• It was just announced this week Jim Lauderdale will be releasing a new album titled This Changes Everything on September 30
  • A promising up and coming artist named Paul Cauthen will be releasing his debut solo record My Gospel on October 14. He’s the former frontman of Americana band Sons of Fathers.

Throwback Thursday Song

Willie Nelson – “I’d Have To Be Crazy” – This is one of my all-time favorite Willie Nelson songs and one of my favorite country love songs. For the eagle-eyed, yes Sturgill Simpson covered the very same song on his debut album High Top Mountain. It is also great and does Willie justice.

Non-Country Suggestion of the Week

Carly Rae Jepsen – “Cry” – Yes, it’s the same artist that sang “Call Me Maybe.” But she’s moved on to much better music! Her last album Emotion was pop music at it’s best and recently she released the B-Sides EP for it. I recommend both if you listen to pop music, but this song in particular is fantastic off the EP. It reminds me of the best of 80s pop and would undoubtedly be a hit in that decade of music (think Heart or Pat Benatar).

Tweet of the Week

Laughing at Blake Shelton’s current terrible single is always appropriate, but especially when it’s struggling on the chart.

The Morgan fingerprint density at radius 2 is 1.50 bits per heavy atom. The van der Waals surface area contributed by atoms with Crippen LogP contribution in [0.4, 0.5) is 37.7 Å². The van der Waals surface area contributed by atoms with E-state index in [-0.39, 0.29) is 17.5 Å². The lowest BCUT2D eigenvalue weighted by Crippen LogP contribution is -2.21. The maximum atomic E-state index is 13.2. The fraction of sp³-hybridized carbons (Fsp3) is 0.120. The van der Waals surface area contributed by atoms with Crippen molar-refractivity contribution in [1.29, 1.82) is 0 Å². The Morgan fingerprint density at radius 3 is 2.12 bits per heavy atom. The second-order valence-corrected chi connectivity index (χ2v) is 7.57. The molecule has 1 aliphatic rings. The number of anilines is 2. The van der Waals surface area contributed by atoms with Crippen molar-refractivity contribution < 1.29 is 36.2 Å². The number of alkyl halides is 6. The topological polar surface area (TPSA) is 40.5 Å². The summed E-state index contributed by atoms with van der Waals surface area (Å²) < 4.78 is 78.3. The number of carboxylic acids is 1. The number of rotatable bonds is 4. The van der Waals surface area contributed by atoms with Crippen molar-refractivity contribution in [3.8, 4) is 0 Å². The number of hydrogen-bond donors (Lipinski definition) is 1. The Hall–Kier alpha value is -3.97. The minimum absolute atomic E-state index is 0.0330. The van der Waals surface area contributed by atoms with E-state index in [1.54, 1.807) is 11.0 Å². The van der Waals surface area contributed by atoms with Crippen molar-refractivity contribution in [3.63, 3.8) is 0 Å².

Some Thoughts on Kelsea Ballerini’s Album

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I’m not sure why you bought the album either, Danyelle. And it does sound pop, Victoria.

The Past Pulse Of Mainstream Country Music [April 1987]

No single cover for "Rose In Paradise" since Waylon is too badass for that.
No single cover for “Rose In Paradise” since Waylon is too badass for that.

This is the past pulse of mainstream country music. Each week, I take a look at the Billboard Country Airplay Chart (or, “Hot Country Songs” as it used to be called) from years ago and grade the top 30 songs. Each week will be a different year. The grading format I use each week is every song will receive one of the following scores: +5, +4, +3, +2, +1, 0, -1, -2, -3, -4, -5. These will then be tallied up for an overall score, or pulse of the past top thirty country songs, with the highest possible score being a +150 and the lowest possible score being a -150. The grade I would give it determines its Pulse score. The grading key: 10 [+5], 9 [+4], 8 [+3], 7 [+2], 6 [+1], 5 [0], 4 [-1], 3 [-2], 2 [-3], 1 [-4], 0 [-5].

The goal of this exercise is to evaluate the past state of mainstream country music and determine if it was better or worse compared to now. To see the full list of the top 30 country airplay songs for this week, click here. This week, I’m going to go all the way back to the eighties. Since I can only find the top 25 for anything pre-1990, the highest and lowest scores will be +125 and -125, respectively. This week I will take a look at the top 30 songs of the Billboard Hot Country Songs from April 25th, 1987.

  1. Waylon Jennings – “Rose In Paradise” +4 [Best Song] (Waylon’s final number one will be thirty years old next year. Hard to believe)
  2. T. Graham Brown – “Don’t Go To Strangers” +3
  3. Michael Johnson – “The Moon Is Still Over Her Shoulder” +3
  4. Michael Martin Murphey & Holly Dunn – “A Face In The Crowd” +3
  5. The Trio – Dolly Parton, Linda Ronstadt & Emmylou Harris – “To Know Him Is To Love Him” +4 (three females on one song?!? Damn, we can barely get three women on the charts these days!)
  6. The O’ Kanes – “Can’t Stop My Heart From Loving You” +2 (Props for the accordion in the chorus)